Perhaps you’ve noticed that your brain doesn’t like big questions and so we often avoid confronting those challenges that we know we need to resolve. If I was to ask any kid what do they want to be when they grow up, more often than not they can tell me instantly. My daughter, for example wants to be an inventor and an actress. We all know a young boy either a son, nephew or neighbour who want to play for their favourite team. While kids don’t get overwhelmed by that question it’s often the opposite for adults who are struggling to find happiness in their work. I wonder what did you want to be when you grew up and how close did you get to achieving your dream? If you’re reading this I guess not so close. Not many of us wanted to be entrepreneurs, business leaders, VP’s or Directors. Let’s be honest, we didn’t even know what those jobs involved. And for the majority of our kids, the careers that they will end up in don’t even exist yet.
I never ask my clients “what do you want to be when you grow up?” as much as I would like to. If I do it might be a bit tongue in cheek, but honestly, it’s simply too overwhelming for adults to answer. Our brains go into panic or flight mode. We shut down our ability to be creative and end up feeling a sense of panic. What the hell do I want ? I honestly don’t know. So to avoid this reaction in clients I take a different approach. I ask small questions that our brains are happy to answer using our inbuilt ability to think creatively. Begin by asking yourself small questions, for example: what one, small thing can I do today to help me feel happier in work? Or, what small action can I take today to be a bit healthier? Or what one small thing can I do today to help me find a new role? Asking small questions will enable you to find easy to implement solutions which you can action daily. As I say so often to my clients, if you can’t give yourself 10 minutes per day to help you move towards achieving your goals, you seriously need to look at how you structure your day as well as question why you’re giving your time to everyone else? It’s not right.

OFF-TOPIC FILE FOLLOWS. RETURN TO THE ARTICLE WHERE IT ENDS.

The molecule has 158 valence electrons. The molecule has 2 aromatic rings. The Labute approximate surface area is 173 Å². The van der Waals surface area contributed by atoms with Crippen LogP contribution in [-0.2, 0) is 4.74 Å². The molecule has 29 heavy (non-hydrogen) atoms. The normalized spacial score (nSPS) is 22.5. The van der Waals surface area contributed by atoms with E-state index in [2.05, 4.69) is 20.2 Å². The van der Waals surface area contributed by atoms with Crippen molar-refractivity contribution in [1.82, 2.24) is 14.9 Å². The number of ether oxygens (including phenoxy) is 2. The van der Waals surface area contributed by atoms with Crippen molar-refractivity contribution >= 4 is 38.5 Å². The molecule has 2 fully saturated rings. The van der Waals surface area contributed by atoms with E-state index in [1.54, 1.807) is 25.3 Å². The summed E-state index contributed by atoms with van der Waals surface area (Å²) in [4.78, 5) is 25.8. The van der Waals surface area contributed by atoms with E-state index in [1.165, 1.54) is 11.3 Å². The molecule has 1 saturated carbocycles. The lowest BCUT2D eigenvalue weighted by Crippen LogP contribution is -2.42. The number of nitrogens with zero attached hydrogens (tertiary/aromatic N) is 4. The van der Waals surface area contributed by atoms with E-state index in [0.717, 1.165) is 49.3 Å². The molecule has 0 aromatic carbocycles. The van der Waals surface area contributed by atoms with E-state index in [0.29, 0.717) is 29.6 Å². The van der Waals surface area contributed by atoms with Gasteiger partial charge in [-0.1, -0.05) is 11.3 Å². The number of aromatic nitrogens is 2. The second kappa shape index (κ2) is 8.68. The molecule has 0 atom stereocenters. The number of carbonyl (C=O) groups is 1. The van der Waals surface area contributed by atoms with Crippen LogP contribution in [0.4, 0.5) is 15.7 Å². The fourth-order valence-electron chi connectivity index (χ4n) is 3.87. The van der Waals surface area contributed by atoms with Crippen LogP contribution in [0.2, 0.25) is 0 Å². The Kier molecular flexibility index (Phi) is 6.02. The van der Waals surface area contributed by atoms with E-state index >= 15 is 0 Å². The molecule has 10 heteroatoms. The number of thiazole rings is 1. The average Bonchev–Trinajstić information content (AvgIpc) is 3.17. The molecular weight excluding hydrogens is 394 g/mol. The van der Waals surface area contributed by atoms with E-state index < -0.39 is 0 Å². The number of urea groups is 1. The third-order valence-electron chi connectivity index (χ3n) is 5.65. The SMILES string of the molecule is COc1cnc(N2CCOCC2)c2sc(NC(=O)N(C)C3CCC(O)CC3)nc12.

How can you implement this approach successfully in your organisation? Ask your people, what small change can we make to improve our customers experience? Or, what small step can we take to help us reduce our costs a little? You get the idea. If you encourage your team to come up with small ideas it’s incredibly impactful. People are more inclined to engage with change that appears, at least on the outside, so small that it’s easy to do. Also, if the team have presented the idea themselves they know that it’s possible to implement it, and are therefore more likely to want to achieve a successful outcome. There’s also plenty of evidence, although I’m no HR expert, that the approach to rewarding people in small, meaningful ways on a regular basis, far outweighs the huge rewards paid to a handful of top performers. Encourage everyone to make small steps and make a positive difference, and reward accordingly.
If you commit to taking small steps that seem trivial or even laughable you will overcome obstacles that defeated you before. Slowly, and painlessly, you will develop an appetite for continued success and lay down a permanent new route to change. What will be your first step?